There is a long tradition of policy support for IPM to promote more sustainable agriculture. The Council of Ministers of countries that are members of the CILSS (Comité Permanent Inter-Etats de Lutte contre la Sécheresse dans le Sahel) adopted a commitment to IPM in April 1977 in Ouagadougou, Burkina Faso. A project to control the main pests in the Sahel (Recherche et Développement de la Lutte Intégrée contre les ennemis des principales cultures vivrières dans les pays du Sahel) ran from 19801986, with support from the US Agency for International Development and technical input from the FAO. It has been reinforced since then by further training and materials in IPM. IPM strategies are based on observation of pests and predators and an understanding of their ecology and biology by farmers. IPM practices and analytical techniques aim to manage crops and predators to diminish pest attacks, the incidence of plant disease, and to reduce the use of chemical pesticides. The most successful strategies are those training farmers through FFS. This approach requires an initial investment in farmers, and funds have not yet been invested to scale up training to all farmers in the region. The training is intensive through a complete cotton season, using farmer practice (that is farmers continue with their usual pesticide applications), and IPM plots, where techniques are taught and implemented. Farmers are taught: ● ●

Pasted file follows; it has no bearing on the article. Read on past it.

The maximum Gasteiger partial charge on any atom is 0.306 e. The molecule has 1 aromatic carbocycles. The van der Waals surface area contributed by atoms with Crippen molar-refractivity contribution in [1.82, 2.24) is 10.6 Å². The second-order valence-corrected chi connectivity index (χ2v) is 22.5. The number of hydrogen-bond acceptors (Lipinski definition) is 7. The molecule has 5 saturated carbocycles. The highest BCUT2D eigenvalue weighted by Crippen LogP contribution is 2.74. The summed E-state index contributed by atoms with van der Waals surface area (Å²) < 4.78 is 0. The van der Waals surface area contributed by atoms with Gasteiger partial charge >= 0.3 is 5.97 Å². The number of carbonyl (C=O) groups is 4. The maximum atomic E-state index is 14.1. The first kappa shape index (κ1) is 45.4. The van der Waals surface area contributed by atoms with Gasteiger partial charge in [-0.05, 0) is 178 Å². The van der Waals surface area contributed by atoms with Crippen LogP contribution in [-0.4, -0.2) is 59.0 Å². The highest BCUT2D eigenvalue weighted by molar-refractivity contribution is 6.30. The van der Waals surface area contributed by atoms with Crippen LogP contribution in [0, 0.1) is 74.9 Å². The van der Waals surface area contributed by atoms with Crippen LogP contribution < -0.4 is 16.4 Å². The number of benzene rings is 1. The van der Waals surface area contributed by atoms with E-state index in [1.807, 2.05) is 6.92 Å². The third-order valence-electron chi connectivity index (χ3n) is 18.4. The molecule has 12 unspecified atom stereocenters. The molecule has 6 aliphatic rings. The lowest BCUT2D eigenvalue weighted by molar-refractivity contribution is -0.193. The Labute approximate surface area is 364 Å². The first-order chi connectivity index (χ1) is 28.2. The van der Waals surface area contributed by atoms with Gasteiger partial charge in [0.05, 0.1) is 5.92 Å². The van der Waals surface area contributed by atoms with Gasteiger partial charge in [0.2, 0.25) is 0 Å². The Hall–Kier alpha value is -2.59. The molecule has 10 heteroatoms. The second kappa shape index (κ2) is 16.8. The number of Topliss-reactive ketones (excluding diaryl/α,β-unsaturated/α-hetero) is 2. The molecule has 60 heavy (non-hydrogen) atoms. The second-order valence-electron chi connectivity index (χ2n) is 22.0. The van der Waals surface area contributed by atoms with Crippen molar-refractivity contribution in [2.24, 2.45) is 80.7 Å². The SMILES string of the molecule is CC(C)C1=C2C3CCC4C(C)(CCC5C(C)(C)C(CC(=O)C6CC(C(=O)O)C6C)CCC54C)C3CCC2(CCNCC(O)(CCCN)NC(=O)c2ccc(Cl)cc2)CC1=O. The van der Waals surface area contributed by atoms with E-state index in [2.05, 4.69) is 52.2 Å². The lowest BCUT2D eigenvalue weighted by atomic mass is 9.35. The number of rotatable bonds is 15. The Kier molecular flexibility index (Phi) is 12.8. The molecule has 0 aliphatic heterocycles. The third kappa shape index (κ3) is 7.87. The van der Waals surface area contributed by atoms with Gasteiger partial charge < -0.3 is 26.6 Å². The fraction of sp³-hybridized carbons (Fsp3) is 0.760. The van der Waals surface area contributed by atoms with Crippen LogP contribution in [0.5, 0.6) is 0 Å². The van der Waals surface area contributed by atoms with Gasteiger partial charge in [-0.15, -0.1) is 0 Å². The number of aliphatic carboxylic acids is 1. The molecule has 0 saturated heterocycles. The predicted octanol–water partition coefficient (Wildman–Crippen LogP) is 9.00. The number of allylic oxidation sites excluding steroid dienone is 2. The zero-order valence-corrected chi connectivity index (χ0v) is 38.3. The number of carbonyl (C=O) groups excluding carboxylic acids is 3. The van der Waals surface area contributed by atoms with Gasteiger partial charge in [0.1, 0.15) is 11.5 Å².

● ●

how to recognize pests and their damage; the natural enemies of pests and how to encourage them to the field; improve soil fertility; recognize when a disease may cause economic loss; and to use a number of lower-cost pest management strategies. Living With Poison